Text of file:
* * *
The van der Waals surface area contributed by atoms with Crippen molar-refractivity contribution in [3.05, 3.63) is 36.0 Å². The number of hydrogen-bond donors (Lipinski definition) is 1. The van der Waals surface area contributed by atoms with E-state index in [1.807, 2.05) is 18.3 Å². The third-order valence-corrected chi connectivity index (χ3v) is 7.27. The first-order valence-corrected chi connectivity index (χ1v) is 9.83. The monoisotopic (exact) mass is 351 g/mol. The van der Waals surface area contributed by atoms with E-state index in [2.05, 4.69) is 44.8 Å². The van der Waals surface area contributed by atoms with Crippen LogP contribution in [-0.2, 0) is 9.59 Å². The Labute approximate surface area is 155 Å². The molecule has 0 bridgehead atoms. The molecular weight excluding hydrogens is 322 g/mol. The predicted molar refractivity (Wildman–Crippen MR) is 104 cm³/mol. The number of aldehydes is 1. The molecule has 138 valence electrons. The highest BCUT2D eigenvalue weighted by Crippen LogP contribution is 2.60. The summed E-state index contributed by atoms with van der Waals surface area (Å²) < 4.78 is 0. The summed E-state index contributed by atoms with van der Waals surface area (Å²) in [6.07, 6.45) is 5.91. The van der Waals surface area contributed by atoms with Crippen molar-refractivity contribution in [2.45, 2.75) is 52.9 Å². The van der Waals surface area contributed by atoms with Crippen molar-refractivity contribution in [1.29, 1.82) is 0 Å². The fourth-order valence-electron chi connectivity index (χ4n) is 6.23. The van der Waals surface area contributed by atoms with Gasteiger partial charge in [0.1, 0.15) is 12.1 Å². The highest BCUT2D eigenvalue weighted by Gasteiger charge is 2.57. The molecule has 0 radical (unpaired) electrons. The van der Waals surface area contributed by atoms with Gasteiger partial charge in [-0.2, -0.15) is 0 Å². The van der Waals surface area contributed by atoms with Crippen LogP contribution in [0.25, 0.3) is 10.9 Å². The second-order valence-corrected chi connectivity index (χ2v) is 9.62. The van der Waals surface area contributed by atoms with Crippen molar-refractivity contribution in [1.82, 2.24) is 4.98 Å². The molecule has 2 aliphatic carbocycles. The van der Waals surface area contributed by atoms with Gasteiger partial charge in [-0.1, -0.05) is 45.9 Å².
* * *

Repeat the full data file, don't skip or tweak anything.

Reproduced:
The van der Waals surface area contributed by atoms with Crippen molar-refractivity contribution in [3.05, 3.63) is 36.0 Å². The number of hydrogen-bond donors (Lipinski definition) is 1. The van der Waals surface area contributed by atoms with E-state index in [1.807, 2.05) is 18.3 Å². The third-order valence-corrected chi connectivity index (χ3v) is 7.27. The first-order valence-corrected chi connectivity index (χ1v) is 9.83. The monoisotopic (exact) mass is 351 g/mol. The van der Waals surface area contributed by atoms with E-state index in [2.05, 4.69) is 44.8 Å². The van der Waals surface area contributed by atoms with Crippen LogP contribution in [-0.2, 0) is 9.59 Å². The Labute approximate surface area is 155 Å². The molecule has 0 bridgehead atoms. The molecular weight excluding hydrogens is 322 g/mol. The predicted molar refractivity (Wildman–Crippen MR) is 104 cm³/mol. The number of aldehydes is 1. The molecule has 138 valence electrons. The highest BCUT2D eigenvalue weighted by Crippen LogP contribution is 2.60. The summed E-state index contributed by atoms with van der Waals surface area (Å²) < 4.78 is 0. The summed E-state index contributed by atoms with van der Waals surface area (Å²) in [6.07, 6.45) is 5.91. The van der Waals surface area contributed by atoms with Crippen molar-refractivity contribution in [2.45, 2.75) is 52.9 Å². The van der Waals surface area contributed by atoms with Crippen molar-refractivity contribution in [1.29, 1.82) is 0 Å². The fourth-order valence-electron chi connectivity index (χ4n) is 6.23. The van der Waals surface area contributed by atoms with Gasteiger partial charge in [0.1, 0.15) is 12.1 Å². The highest BCUT2D eigenvalue weighted by Gasteiger charge is 2.57. The molecule has 0 radical (unpaired) electrons. The van der Waals surface area contributed by atoms with Gasteiger partial charge in [-0.2, -0.15) is 0 Å². The van der Waals surface area contributed by atoms with Crippen LogP contribution in [0.25, 0.3) is 10.9 Å². The second-order valence-corrected chi connectivity index (χ2v) is 9.62. The van der Waals surface area contributed by atoms with Crippen molar-refractivity contribution in [1.82, 2.24) is 4.98 Å². The molecule has 2 aliphatic carbocycles. The van der Waals surface area contributed by atoms with Gasteiger partial charge in [-0.1, -0.05) is 45.9 Å².